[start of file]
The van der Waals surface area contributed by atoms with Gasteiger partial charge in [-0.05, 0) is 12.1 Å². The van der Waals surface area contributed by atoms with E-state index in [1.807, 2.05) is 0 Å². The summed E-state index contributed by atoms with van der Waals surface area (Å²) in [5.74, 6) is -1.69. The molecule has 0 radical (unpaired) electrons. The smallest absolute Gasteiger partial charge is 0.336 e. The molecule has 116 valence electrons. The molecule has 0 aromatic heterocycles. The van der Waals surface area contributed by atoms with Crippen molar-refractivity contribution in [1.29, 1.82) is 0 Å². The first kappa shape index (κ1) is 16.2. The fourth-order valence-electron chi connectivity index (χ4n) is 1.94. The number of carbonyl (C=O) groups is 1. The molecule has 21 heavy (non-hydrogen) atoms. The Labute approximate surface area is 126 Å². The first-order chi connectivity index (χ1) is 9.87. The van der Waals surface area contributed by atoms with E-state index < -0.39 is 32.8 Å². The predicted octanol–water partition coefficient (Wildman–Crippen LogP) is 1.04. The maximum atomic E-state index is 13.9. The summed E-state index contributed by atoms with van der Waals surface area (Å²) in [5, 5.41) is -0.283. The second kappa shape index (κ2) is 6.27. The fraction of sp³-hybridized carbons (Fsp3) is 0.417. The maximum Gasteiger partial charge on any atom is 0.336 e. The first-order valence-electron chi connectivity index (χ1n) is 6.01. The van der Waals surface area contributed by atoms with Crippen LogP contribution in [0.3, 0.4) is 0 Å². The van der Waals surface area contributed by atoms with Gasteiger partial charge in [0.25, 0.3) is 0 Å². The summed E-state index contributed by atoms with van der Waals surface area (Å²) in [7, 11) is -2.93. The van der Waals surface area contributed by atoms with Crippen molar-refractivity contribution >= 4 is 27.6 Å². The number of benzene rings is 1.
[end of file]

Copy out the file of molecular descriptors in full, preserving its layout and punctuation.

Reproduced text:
The van der Waals surface area contributed by atoms with Gasteiger partial charge in [-0.05, 0) is 12.1 Å². The van der Waals surface area contributed by atoms with E-state index in [1.807, 2.05) is 0 Å². The summed E-state index contributed by atoms with van der Waals surface area (Å²) in [5.74, 6) is -1.69. The molecule has 0 radical (unpaired) electrons. The smallest absolute Gasteiger partial charge is 0.336 e. The molecule has 116 valence electrons. The molecule has 0 aromatic heterocycles. The van der Waals surface area contributed by atoms with Crippen molar-refractivity contribution in [1.29, 1.82) is 0 Å². The first kappa shape index (κ1) is 16.2. The fourth-order valence-electron chi connectivity index (χ4n) is 1.94. The number of carbonyl (C=O) groups is 1. The molecule has 21 heavy (non-hydrogen) atoms. The Labute approximate surface area is 126 Å². The first-order chi connectivity index (χ1) is 9.87. The van der Waals surface area contributed by atoms with E-state index < -0.39 is 32.8 Å². The predicted octanol–water partition coefficient (Wildman–Crippen LogP) is 1.04. The maximum atomic E-state index is 13.9. The summed E-state index contributed by atoms with van der Waals surface area (Å²) in [5, 5.41) is -0.283. The second kappa shape index (κ2) is 6.27. The fraction of sp³-hybridized carbons (Fsp3) is 0.417. The maximum Gasteiger partial charge on any atom is 0.336 e. The first-order valence-electron chi connectivity index (χ1n) is 6.01. The van der Waals surface area contributed by atoms with Crippen LogP contribution in [0.3, 0.4) is 0 Å². The van der Waals surface area contributed by atoms with Gasteiger partial charge in [0.25, 0.3) is 0 Å². The summed E-state index contributed by atoms with van der Waals surface area (Å²) in [7, 11) is -2.93. The van der Waals surface area contributed by atoms with Crippen molar-refractivity contribution >= 4 is 27.6 Å². The number of benzene rings is 1.